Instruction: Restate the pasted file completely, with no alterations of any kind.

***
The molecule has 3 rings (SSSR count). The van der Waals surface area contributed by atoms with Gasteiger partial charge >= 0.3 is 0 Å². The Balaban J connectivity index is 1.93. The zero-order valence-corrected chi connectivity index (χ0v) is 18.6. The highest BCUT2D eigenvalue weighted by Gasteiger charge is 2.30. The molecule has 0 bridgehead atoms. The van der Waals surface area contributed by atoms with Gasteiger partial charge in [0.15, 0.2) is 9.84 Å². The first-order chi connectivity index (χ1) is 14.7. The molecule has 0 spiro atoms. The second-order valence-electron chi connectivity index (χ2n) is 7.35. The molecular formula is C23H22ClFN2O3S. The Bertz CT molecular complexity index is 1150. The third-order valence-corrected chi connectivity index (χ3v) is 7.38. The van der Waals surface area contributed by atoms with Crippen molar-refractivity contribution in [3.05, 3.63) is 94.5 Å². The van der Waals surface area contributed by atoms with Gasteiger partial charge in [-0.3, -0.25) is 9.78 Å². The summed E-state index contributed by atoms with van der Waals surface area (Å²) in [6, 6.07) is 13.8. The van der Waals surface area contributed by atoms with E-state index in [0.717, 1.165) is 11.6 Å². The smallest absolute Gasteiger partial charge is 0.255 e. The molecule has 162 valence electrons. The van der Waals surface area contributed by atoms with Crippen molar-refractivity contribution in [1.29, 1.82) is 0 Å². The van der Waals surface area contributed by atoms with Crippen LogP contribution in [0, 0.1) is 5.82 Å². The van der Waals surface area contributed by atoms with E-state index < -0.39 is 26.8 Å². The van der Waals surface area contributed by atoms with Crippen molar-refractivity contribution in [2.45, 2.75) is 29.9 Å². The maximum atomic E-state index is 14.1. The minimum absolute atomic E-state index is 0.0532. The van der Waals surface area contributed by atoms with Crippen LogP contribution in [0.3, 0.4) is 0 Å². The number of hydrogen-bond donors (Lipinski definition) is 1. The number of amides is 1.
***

The molecule has 3 rings (SSSR count). The van der Waals surface area contributed by atoms with Gasteiger partial charge >= 0.3 is 0 Å². The Balaban J connectivity index is 1.93. The zero-order valence-corrected chi connectivity index (χ0v) is 18.6. The highest BCUT2D eigenvalue weighted by Gasteiger charge is 2.30. The molecule has 0 bridgehead atoms. The van der Waals surface area contributed by atoms with Gasteiger partial charge in [0.15, 0.2) is 9.84 Å². The first-order chi connectivity index (χ1) is 14.7. The molecule has 0 spiro atoms. The second-order valence-electron chi connectivity index (χ2n) is 7.35. The molecular formula is C23H22ClFN2O3S. The Bertz CT molecular complexity index is 1150. The third-order valence-corrected chi connectivity index (χ3v) is 7.38. The van der Waals surface area contributed by atoms with Crippen molar-refractivity contribution in [3.05, 3.63) is 94.5 Å². The van der Waals surface area contributed by atoms with Gasteiger partial charge in [-0.3, -0.25) is 9.78 Å². The summed E-state index contributed by atoms with van der Waals surface area (Å²) in [6, 6.07) is 13.8. The van der Waals surface area contributed by atoms with E-state index in [0.717, 1.165) is 11.6 Å². The smallest absolute Gasteiger partial charge is 0.255 e. The molecule has 162 valence electrons. The van der Waals surface area contributed by atoms with Crippen molar-refractivity contribution in [1.29, 1.82) is 0 Å². The van der Waals surface area contributed by atoms with Crippen LogP contribution in [0, 0.1) is 5.82 Å². The van der Waals surface area contributed by atoms with E-state index < -0.39 is 26.8 Å². The van der Waals surface area contributed by atoms with Crippen molar-refractivity contribution in [2.45, 2.75) is 29.9 Å². The maximum atomic E-state index is 14.1. The minimum absolute atomic E-state index is 0.0532. The van der Waals surface area contributed by atoms with Crippen LogP contribution in [0.3, 0.4) is 0 Å². The number of hydrogen-bond donors (Lipinski definition) is 1. The number of amides is 1.